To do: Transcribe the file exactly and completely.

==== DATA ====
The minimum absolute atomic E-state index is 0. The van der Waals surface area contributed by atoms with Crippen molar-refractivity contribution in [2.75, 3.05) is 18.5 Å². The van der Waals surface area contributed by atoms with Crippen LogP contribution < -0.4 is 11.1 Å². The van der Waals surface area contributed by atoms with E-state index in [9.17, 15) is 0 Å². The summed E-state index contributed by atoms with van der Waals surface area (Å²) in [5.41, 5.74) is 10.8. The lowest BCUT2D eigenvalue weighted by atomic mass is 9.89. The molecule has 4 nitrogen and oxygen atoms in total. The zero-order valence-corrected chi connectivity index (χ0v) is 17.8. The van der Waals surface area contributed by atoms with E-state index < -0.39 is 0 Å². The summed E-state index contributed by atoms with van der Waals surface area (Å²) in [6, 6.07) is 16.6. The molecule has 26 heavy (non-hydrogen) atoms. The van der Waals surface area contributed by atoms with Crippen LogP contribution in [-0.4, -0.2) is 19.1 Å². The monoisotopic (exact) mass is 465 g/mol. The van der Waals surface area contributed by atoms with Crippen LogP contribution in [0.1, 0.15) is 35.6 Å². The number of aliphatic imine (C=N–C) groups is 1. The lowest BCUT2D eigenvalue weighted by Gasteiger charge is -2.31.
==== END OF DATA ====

The minimum absolute atomic E-state index is 0. The van der Waals surface area contributed by atoms with Crippen molar-refractivity contribution in [2.75, 3.05) is 18.5 Å². The van der Waals surface area contributed by atoms with Crippen LogP contribution < -0.4 is 11.1 Å². The van der Waals surface area contributed by atoms with E-state index in [9.17, 15) is 0 Å². The summed E-state index contributed by atoms with van der Waals surface area (Å²) in [5.41, 5.74) is 10.8. The lowest BCUT2D eigenvalue weighted by atomic mass is 9.89. The molecule has 4 nitrogen and oxygen atoms in total. The zero-order valence-corrected chi connectivity index (χ0v) is 17.8. The van der Waals surface area contributed by atoms with E-state index < -0.39 is 0 Å². The summed E-state index contributed by atoms with van der Waals surface area (Å²) in [6, 6.07) is 16.6. The molecule has 26 heavy (non-hydrogen) atoms. The van der Waals surface area contributed by atoms with Crippen LogP contribution in [-0.4, -0.2) is 19.1 Å². The monoisotopic (exact) mass is 465 g/mol. The van der Waals surface area contributed by atoms with Crippen LogP contribution in [0.1, 0.15) is 35.6 Å². The number of aliphatic imine (C=N–C) groups is 1. The lowest BCUT2D eigenvalue weighted by Gasteiger charge is -2.31.